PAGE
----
After the base colours, the dilutions are the best known horse coat colours. They are part of the modifier group, but often showed separately due to their striking results and common behaviour. All dilutions alter (lighten) the entire coat and/or the points (mane, tail, ear tips, lower legs) of a horse. Some may also influence skin colour.
Horses with the diluted colours, have both been despised and loved in history. In some cultures, the lighter colours were seen as a sign of weakness, while others praised the unique variations. In modern time, dilutions seem to be growing in popularity again.
CreamCream is probably one of the best known and most popular dilutions. When combined with the base colours, it is responsible for palomino and cremello (on chestnut), buckskin and perlino (on bay) and the varieties smoky black and smoky cream (on black). When combined with other dilutions, like dun, new unique names like dunskin (dun and buckskin) and dunalino (dun, palomino) are commonly used.
This dilution is incomplete dominant, meaning it has a different result in heterozygous and homozygous state. In heterozygous state, it dilutes the red pigment of the coat to a yellow-gold. Black pigment remains largely unaffected. When two copies of the cream gene are present, the hairs of both the coat and the points become a creamy white, no matter the original pigment.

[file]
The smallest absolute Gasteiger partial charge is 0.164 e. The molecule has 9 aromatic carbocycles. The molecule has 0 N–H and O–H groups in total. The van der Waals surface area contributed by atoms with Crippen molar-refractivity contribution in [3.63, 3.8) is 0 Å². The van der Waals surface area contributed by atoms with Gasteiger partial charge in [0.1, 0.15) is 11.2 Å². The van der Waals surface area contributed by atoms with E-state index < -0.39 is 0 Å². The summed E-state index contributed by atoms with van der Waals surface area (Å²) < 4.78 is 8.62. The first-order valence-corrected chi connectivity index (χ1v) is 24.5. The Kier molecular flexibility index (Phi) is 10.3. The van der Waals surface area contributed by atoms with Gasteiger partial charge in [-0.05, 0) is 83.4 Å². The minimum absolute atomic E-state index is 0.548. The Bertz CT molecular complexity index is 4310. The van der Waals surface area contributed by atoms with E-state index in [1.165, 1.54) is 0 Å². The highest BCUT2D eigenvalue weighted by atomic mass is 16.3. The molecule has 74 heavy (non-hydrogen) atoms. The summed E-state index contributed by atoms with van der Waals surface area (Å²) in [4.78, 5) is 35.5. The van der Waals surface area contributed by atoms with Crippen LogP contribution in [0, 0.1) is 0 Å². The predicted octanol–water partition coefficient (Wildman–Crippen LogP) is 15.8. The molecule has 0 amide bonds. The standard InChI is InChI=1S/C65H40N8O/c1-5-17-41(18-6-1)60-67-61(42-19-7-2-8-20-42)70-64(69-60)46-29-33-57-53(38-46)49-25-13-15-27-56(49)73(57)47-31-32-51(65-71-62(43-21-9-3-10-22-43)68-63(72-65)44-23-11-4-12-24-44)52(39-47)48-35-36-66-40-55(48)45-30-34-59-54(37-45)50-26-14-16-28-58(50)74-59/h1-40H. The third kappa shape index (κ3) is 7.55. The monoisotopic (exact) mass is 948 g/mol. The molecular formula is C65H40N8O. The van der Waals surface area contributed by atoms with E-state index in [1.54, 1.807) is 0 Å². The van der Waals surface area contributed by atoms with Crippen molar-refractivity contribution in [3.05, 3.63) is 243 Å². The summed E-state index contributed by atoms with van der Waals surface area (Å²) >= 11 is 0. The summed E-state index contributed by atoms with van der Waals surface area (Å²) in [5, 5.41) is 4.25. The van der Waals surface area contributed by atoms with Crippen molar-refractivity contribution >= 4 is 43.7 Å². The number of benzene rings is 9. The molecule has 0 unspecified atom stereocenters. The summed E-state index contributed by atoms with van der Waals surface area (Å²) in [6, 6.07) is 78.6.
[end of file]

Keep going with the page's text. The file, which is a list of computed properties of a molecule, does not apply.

The cream gene has a second dilution attached: pearl. Though probably very old, it was only recently identified and appears to be linked to an Iberian origin. Pearl behaves as an incomplete recessive. One copy of the allele brings about such little difference (though experienced breeders claim they can see it), it is often dismissed. Two copies result in a colour that is a little similar to a single cream dilutions, but with the unique pearl sheen.
Pearl also interacts with cream. When one copy of each is present, the horse's coat is diluted to a cream colour that is somewhere between a single cream dilute, and a double.
The champagne colour is similar to the white pattern called frame, as it seems to have a recent American history.